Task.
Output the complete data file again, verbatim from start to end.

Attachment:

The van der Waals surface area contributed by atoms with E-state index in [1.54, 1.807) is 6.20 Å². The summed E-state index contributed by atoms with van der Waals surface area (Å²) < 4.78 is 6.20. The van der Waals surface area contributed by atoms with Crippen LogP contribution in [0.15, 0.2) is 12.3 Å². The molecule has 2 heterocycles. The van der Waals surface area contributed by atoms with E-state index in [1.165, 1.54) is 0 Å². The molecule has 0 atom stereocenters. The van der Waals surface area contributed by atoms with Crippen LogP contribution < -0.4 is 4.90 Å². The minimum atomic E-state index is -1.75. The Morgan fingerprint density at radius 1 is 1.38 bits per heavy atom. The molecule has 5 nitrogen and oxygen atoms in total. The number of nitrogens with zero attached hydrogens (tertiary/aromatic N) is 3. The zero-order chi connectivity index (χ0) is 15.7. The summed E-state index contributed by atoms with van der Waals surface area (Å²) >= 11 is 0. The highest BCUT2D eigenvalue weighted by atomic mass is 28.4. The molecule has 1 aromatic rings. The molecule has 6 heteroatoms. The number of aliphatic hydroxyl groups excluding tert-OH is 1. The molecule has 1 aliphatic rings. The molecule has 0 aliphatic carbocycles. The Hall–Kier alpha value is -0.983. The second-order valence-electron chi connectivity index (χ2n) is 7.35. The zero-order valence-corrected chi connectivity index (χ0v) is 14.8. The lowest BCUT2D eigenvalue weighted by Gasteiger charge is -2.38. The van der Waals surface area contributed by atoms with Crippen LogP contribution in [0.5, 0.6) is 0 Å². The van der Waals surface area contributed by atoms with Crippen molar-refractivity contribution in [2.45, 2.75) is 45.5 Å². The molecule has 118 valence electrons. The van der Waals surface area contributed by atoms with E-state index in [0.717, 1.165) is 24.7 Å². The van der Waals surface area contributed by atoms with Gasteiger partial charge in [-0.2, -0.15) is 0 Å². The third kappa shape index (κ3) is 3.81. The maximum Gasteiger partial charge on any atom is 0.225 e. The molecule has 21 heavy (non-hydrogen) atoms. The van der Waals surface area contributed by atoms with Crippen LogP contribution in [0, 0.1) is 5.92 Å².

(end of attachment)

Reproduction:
The van der Waals surface area contributed by atoms with E-state index in [1.54, 1.807) is 6.20 Å². The summed E-state index contributed by atoms with van der Waals surface area (Å²) < 4.78 is 6.20. The van der Waals surface area contributed by atoms with Crippen LogP contribution in [0.15, 0.2) is 12.3 Å². The molecule has 2 heterocycles. The van der Waals surface area contributed by atoms with E-state index in [1.165, 1.54) is 0 Å². The molecule has 0 atom stereocenters. The van der Waals surface area contributed by atoms with Crippen LogP contribution < -0.4 is 4.90 Å². The minimum atomic E-state index is -1.75. The Morgan fingerprint density at radius 1 is 1.38 bits per heavy atom. The molecule has 5 nitrogen and oxygen atoms in total. The number of nitrogens with zero attached hydrogens (tertiary/aromatic N) is 3. The zero-order chi connectivity index (χ0) is 15.7. The summed E-state index contributed by atoms with van der Waals surface area (Å²) >= 11 is 0. The highest BCUT2D eigenvalue weighted by atomic mass is 28.4. The molecule has 1 aromatic rings. The molecule has 6 heteroatoms. The number of aliphatic hydroxyl groups excluding tert-OH is 1. The molecule has 1 aliphatic rings. The molecule has 0 aliphatic carbocycles. The Hall–Kier alpha value is -0.983. The second-order valence-electron chi connectivity index (χ2n) is 7.35. The zero-order valence-corrected chi connectivity index (χ0v) is 14.8. The lowest BCUT2D eigenvalue weighted by Gasteiger charge is -2.38. The van der Waals surface area contributed by atoms with Crippen LogP contribution in [0.5, 0.6) is 0 Å². The van der Waals surface area contributed by atoms with Crippen molar-refractivity contribution in [2.45, 2.75) is 45.5 Å². The molecule has 118 valence electrons. The van der Waals surface area contributed by atoms with E-state index in [0.717, 1.165) is 24.7 Å². The van der Waals surface area contributed by atoms with Gasteiger partial charge in [-0.2, -0.15) is 0 Å². The third kappa shape index (κ3) is 3.81. The maximum Gasteiger partial charge on any atom is 0.225 e. The molecule has 21 heavy (non-hydrogen) atoms. The van der Waals surface area contributed by atoms with Crippen LogP contribution in [0, 0.1) is 5.92 Å².